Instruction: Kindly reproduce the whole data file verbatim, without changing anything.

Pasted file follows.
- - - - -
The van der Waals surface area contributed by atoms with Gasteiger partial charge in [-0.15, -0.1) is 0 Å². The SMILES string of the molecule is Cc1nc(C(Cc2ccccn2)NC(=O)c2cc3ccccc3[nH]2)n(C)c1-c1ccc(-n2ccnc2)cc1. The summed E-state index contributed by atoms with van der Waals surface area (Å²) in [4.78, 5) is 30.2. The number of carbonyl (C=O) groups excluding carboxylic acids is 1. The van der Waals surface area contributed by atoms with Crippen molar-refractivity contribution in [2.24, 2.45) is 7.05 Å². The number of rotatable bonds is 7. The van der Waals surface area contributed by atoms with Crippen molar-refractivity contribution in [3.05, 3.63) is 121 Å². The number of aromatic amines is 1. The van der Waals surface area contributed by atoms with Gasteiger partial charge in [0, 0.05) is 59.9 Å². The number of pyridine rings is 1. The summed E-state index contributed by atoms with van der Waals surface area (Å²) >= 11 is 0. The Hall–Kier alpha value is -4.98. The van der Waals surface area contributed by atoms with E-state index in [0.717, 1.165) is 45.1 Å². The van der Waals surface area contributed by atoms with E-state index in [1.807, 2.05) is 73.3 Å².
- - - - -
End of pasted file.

The van der Waals surface area contributed by atoms with Gasteiger partial charge in [-0.15, -0.1) is 0 Å². The SMILES string of the molecule is Cc1nc(C(Cc2ccccn2)NC(=O)c2cc3ccccc3[nH]2)n(C)c1-c1ccc(-n2ccnc2)cc1. The summed E-state index contributed by atoms with van der Waals surface area (Å²) in [4.78, 5) is 30.2. The number of carbonyl (C=O) groups excluding carboxylic acids is 1. The van der Waals surface area contributed by atoms with Crippen molar-refractivity contribution in [2.24, 2.45) is 7.05 Å². The number of rotatable bonds is 7. The van der Waals surface area contributed by atoms with Crippen molar-refractivity contribution in [3.05, 3.63) is 121 Å². The number of aromatic amines is 1. The van der Waals surface area contributed by atoms with Gasteiger partial charge in [0, 0.05) is 59.9 Å². The number of pyridine rings is 1. The summed E-state index contributed by atoms with van der Waals surface area (Å²) >= 11 is 0. The Hall–Kier alpha value is -4.98. The van der Waals surface area contributed by atoms with E-state index in [0.717, 1.165) is 45.1 Å². The van der Waals surface area contributed by atoms with E-state index in [1.807, 2.05) is 73.3 Å².